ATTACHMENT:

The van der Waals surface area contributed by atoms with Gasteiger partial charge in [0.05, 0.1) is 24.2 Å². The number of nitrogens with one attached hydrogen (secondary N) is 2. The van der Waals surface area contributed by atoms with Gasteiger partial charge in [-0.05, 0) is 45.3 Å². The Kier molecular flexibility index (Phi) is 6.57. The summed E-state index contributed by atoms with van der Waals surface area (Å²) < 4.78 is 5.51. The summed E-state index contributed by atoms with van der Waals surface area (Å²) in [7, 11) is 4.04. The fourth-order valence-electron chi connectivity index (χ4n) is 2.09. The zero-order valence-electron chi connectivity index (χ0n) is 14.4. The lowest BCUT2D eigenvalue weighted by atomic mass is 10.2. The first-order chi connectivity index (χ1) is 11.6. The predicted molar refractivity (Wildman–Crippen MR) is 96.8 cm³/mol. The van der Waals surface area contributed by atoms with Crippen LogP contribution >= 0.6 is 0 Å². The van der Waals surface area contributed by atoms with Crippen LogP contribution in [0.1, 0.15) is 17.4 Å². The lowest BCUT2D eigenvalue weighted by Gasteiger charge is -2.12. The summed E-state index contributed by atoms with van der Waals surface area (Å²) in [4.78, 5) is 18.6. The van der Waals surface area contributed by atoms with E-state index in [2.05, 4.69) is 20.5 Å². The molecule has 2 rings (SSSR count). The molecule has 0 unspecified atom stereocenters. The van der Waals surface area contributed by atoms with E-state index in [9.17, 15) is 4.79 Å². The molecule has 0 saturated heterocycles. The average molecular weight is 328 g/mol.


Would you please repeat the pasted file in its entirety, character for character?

The van der Waals surface area contributed by atoms with Gasteiger partial charge in [0.05, 0.1) is 24.2 Å². The number of nitrogens with one attached hydrogen (secondary N) is 2. The van der Waals surface area contributed by atoms with Gasteiger partial charge in [-0.05, 0) is 45.3 Å². The Kier molecular flexibility index (Phi) is 6.57. The summed E-state index contributed by atoms with van der Waals surface area (Å²) < 4.78 is 5.51. The summed E-state index contributed by atoms with van der Waals surface area (Å²) in [7, 11) is 4.04. The fourth-order valence-electron chi connectivity index (χ4n) is 2.09. The zero-order valence-electron chi connectivity index (χ0n) is 14.4. The lowest BCUT2D eigenvalue weighted by atomic mass is 10.2. The first-order chi connectivity index (χ1) is 11.6. The predicted molar refractivity (Wildman–Crippen MR) is 96.8 cm³/mol. The van der Waals surface area contributed by atoms with Crippen LogP contribution >= 0.6 is 0 Å². The van der Waals surface area contributed by atoms with Crippen LogP contribution in [0.1, 0.15) is 17.4 Å². The lowest BCUT2D eigenvalue weighted by Gasteiger charge is -2.12. The summed E-state index contributed by atoms with van der Waals surface area (Å²) in [4.78, 5) is 18.6. The van der Waals surface area contributed by atoms with E-state index in [2.05, 4.69) is 20.5 Å². The molecule has 2 rings (SSSR count). The molecule has 0 unspecified atom stereocenters. The van der Waals surface area contributed by atoms with E-state index in [9.17, 15) is 4.79 Å². The molecule has 0 saturated heterocycles. The average molecular weight is 328 g/mol.